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Musician Spotlights - Lorin Groshong

Musician Spotlights - Lorin Groshong
By Musician Spotlights • Issue #7 • View online
The second oboe we’re celebrating this month is none other than Lorin Groshong! Check out more about Lorin below.

Lorin Groshong, by Heather Kessler
Lorin Groshong, by Heather Kessler
Question 1: Could you tell me a little bit about yourself?
I grew up here in Ashland! I graduated from Ashland High in 1993 and went to Northwestern University for my undergraduate degree. I only studied music for a year at NU and ended up going into Environmental Science as a major. I played music in symphonies in the suburbs of Chicago and did a lot of chamber music there as well. This began many years of living as a scientist during the day and a musician on nights and weekends. I went on to get a graduate degree in Geography at the University of Oregon and, since then, I have worked as an aerial photographer, cartographer and geographic information specialist mainly in the National Park Service. Recently I have become more focused on music and have almost completed my Master’s in Oboe Performance through Southern Oregon University.
Question 2: What brought or inspired you to pursue oboe? If you’d like to share one of your favorite pieces of music as well, I’d like to know!
My 7th grade band instructor asked me to play the oboe because I had more music experience than most students my age (I started playing piano early in elementary school and had already played flute since the 4th grade). I instantly liked the fact that I was the only oboe in the band and I got my own music stand. The instrument itself was a seemingly impossible challenge (which, honestly, hasn’t really changed).
What ultimately made me keep pursuing the oboe was that the principal oboist from the Houston Symphony retired in Ashland just as I was starting high school and I got to study with him. His name was Raymond Weaver, and he has been a lifelong inspiration to me. He played principal oboe in the Rogue Valley Symphony after moving here and my flute teacher, Sherril Kannasto (Wood) was principal flute in RVS at the same time. I fondly remember getting to sit in between them at some symphony rehearsals when the youth symphony was invited to play with them.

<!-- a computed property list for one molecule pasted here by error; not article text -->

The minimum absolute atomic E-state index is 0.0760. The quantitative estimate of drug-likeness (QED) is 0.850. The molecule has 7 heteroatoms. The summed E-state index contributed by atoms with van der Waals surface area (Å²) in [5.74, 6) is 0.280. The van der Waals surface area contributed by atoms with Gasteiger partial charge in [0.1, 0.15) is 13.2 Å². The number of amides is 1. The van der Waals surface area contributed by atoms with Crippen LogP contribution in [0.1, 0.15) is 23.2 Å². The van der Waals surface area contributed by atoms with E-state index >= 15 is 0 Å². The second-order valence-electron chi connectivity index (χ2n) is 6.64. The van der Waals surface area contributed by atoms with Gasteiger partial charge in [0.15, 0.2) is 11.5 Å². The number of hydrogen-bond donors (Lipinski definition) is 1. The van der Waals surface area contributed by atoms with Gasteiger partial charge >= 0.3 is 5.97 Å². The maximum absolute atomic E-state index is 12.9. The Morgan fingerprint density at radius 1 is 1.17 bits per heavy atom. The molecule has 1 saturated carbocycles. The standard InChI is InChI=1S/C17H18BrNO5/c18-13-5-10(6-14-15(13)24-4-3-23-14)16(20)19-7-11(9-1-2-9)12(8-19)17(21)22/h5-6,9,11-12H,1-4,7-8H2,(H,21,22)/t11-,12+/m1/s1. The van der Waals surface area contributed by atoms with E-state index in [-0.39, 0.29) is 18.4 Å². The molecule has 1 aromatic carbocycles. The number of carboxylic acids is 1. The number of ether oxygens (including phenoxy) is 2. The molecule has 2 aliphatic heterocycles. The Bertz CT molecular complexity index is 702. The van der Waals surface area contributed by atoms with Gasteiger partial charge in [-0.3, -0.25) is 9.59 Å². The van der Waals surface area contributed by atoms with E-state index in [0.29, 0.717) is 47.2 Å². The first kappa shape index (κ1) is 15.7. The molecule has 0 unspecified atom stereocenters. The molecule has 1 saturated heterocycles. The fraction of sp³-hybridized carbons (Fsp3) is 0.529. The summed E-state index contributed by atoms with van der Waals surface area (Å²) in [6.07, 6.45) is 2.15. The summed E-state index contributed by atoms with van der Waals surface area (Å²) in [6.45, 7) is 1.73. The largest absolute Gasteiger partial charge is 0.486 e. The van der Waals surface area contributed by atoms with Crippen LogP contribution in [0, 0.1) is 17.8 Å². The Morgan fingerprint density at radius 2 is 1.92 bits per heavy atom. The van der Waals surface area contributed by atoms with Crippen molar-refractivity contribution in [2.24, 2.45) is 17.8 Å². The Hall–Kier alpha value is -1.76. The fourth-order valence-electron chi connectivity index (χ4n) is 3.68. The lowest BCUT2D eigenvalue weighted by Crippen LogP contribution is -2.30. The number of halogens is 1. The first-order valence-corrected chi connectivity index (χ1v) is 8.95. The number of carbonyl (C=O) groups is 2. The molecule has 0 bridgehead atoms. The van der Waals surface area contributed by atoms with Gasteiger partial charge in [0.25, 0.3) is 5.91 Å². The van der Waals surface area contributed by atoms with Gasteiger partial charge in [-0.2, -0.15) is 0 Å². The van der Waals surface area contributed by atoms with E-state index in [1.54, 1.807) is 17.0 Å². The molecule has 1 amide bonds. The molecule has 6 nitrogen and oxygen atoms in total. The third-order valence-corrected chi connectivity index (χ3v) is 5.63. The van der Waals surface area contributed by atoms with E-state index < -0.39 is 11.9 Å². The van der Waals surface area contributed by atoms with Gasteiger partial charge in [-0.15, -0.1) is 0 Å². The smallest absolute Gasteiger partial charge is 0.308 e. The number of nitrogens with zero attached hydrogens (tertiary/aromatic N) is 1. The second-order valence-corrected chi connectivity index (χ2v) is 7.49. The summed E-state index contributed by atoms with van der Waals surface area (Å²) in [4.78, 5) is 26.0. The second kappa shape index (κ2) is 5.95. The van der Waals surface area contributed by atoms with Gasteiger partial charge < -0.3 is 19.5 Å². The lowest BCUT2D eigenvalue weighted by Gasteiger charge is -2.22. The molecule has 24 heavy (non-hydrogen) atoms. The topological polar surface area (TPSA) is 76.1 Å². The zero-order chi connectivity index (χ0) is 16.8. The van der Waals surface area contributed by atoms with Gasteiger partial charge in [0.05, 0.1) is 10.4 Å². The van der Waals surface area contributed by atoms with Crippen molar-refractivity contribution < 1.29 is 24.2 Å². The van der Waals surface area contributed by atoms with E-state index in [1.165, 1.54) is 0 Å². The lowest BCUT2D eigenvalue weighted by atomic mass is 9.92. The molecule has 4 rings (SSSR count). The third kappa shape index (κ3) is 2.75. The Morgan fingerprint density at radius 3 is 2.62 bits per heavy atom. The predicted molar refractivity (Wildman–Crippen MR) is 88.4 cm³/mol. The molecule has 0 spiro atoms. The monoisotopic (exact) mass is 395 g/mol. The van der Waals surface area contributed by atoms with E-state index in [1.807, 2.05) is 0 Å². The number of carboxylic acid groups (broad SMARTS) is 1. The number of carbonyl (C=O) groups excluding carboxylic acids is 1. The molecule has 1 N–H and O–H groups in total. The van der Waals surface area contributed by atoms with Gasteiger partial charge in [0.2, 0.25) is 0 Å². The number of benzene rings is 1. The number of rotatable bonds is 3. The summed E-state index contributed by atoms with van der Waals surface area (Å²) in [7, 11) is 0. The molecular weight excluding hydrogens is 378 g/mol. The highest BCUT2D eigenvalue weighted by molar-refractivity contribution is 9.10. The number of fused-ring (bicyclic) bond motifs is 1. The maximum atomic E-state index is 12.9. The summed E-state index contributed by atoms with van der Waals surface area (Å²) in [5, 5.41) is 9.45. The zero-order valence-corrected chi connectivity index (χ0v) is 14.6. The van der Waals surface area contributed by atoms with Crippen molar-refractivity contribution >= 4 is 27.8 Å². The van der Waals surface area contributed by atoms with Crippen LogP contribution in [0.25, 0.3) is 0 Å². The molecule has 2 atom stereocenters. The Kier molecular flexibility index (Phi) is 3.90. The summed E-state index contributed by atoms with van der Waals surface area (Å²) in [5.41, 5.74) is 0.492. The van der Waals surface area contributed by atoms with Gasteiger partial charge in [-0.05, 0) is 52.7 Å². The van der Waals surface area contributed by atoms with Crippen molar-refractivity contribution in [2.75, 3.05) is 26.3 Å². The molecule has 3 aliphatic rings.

Question 3: What do you enjoy most about being with the Rogue Valley Symphony?
My roots are here in the Rogue Valley and the symphony feels like a special family to me. I remember getting incredibly nervous when I got to play with the symphony as a student, but it was also the biggest thrill for me. I’ve watched the symphony evolve over time and I feel like I have evolved with it. We all have improved greatly and it is amazing to still be a part of the music and community.
Question 4: What do you do when you’re not playing music i.e. what are your hobbies or interests?
I love the outdoors. I always want to be hiking, camping or swimming in mountain lakes. When I can’t get out, I like to read or listen to audiobooks and I’m always looking for good science fiction movies to watch.
Question 5: Finally, one unusual fact, story, or tidbit about you or your instrument?
My favorite job was spending summers snorkeling the entire length of one stream at Crater Lake National Park and identifying and counting all of the fish in it. This special stream is home to one of the last robust populations of native Bull Trout in the western U.S. I still go visit that stream every summer, just for fun.
Did you enjoy this issue?
Musician Spotlights

Spotlighting the fabulous musicians of the Rogue Valley Symphony throughout the year. Check out our website and learn more: rvsymphony.org

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